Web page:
Kindle DX NYT

That’s the title of an article by Tim Carmody at the Nieman Journalism Lab.  Here’s the beginning:

In the brief moment between last week’s unveiling of The New York Times’s new smartphone- and tablet-centered subscription plans and today’s launch of Amazon’s Android Appstore, it’s worth taking a short historical detour, if only to see how differently the world looks today from the time, not long ago, when the Kindle was supposed to be a big factor in getting people to pay for journalism.

First, an observation: the NYT’s new digital subscription plans don’t apply to Amazon’s Kindle, Barnes & Noble’s NookColor, or any other e-reader. The digital subscriptions FAQ spells it out: “At this time, we’re not able to connect your e-reader subscription to an subscription. Each must be purchased separately.”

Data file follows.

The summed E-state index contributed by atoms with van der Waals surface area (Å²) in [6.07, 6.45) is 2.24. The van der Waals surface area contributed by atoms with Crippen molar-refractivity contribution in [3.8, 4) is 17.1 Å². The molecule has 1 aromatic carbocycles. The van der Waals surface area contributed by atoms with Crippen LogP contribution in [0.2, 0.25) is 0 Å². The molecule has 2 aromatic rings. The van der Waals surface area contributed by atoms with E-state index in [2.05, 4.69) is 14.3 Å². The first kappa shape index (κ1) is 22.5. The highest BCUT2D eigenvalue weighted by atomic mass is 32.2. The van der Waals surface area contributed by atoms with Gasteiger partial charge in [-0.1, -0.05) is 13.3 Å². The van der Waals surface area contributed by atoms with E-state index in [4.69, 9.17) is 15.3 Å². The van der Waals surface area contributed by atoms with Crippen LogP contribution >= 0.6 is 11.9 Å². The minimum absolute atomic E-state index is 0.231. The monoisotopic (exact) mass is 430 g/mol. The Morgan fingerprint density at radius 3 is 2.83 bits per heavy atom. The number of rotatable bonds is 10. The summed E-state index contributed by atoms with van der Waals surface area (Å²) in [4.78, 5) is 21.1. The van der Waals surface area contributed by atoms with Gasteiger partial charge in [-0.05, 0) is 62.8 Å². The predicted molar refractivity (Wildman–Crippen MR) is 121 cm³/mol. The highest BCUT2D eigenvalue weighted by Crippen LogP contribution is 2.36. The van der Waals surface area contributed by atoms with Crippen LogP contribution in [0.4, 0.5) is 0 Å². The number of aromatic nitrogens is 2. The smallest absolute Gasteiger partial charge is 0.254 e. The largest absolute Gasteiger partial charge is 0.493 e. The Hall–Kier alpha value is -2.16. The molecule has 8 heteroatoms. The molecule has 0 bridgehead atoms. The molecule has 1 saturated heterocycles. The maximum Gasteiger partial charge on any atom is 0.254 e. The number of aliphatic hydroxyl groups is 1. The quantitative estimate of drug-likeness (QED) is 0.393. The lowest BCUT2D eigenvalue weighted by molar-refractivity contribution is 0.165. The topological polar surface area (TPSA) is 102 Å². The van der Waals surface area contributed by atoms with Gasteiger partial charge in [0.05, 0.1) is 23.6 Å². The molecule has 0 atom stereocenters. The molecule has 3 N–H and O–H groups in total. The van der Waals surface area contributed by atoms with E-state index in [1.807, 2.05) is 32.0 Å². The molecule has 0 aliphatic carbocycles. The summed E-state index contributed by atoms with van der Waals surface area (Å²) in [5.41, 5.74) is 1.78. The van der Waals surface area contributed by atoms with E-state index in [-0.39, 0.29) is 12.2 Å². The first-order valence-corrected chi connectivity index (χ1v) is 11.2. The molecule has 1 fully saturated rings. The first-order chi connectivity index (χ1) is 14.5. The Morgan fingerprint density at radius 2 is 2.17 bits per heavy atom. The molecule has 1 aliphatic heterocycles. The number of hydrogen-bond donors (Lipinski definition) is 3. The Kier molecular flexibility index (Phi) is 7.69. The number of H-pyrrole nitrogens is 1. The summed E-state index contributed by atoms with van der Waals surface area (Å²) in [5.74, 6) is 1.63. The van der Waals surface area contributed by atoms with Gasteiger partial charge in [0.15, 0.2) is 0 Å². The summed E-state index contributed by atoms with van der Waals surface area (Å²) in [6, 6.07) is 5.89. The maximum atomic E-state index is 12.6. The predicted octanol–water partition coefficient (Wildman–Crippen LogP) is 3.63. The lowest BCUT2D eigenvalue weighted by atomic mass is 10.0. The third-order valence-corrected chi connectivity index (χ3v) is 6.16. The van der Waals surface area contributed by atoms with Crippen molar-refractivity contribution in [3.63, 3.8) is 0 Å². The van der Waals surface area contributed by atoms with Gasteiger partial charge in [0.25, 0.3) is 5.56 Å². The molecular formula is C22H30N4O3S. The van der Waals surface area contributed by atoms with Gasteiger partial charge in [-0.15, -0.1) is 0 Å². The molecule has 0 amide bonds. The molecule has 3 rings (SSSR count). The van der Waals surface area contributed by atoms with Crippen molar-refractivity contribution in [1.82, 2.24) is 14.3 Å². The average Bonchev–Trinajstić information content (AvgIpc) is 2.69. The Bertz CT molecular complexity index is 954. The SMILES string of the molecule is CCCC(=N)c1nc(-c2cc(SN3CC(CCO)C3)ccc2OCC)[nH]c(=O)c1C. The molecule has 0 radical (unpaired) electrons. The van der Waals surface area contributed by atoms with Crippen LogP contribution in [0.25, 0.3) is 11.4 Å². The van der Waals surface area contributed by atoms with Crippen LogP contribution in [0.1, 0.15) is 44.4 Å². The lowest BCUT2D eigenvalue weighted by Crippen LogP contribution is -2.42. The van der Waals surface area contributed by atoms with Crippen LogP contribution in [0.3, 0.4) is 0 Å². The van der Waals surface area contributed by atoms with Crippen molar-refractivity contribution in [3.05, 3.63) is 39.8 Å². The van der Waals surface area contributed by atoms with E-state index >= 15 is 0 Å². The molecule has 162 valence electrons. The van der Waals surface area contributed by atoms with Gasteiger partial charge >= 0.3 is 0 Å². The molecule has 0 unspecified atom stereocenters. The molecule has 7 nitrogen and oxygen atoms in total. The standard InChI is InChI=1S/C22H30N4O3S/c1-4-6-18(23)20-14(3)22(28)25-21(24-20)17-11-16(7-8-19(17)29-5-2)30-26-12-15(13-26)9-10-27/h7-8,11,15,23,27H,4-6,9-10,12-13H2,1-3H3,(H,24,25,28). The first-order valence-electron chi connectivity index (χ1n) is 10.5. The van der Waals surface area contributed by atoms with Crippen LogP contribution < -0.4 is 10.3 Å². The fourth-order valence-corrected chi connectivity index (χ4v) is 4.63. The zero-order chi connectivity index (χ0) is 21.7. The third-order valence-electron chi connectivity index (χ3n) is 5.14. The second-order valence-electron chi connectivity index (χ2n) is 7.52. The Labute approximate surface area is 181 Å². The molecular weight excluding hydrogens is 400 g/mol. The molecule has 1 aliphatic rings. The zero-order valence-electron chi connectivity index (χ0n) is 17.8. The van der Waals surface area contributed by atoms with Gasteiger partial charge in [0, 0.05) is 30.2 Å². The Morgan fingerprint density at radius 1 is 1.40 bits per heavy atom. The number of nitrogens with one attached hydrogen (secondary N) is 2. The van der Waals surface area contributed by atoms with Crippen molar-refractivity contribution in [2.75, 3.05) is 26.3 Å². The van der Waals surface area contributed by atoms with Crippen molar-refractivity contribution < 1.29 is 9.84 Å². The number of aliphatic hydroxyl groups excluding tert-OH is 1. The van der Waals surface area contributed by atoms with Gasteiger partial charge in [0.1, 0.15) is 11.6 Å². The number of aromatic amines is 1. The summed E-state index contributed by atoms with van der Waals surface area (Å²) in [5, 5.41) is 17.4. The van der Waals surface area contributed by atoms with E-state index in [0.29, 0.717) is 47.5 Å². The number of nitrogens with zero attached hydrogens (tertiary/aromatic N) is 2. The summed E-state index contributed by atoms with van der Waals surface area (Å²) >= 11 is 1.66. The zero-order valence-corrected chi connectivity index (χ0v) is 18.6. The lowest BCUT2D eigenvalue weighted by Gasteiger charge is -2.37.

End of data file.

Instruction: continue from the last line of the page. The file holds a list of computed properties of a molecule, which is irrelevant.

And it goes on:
This is partly a result of earlier negotiations between the Times and the e-bookstores. But it’s clear that the NYT’s digital strategy today is focused on the web browser for the desktop and applications for mobile. E-reader subscriptions today, for better or worse, are minor players — legacy obligations. With that in mind, it helps to understand how we got here, and why.


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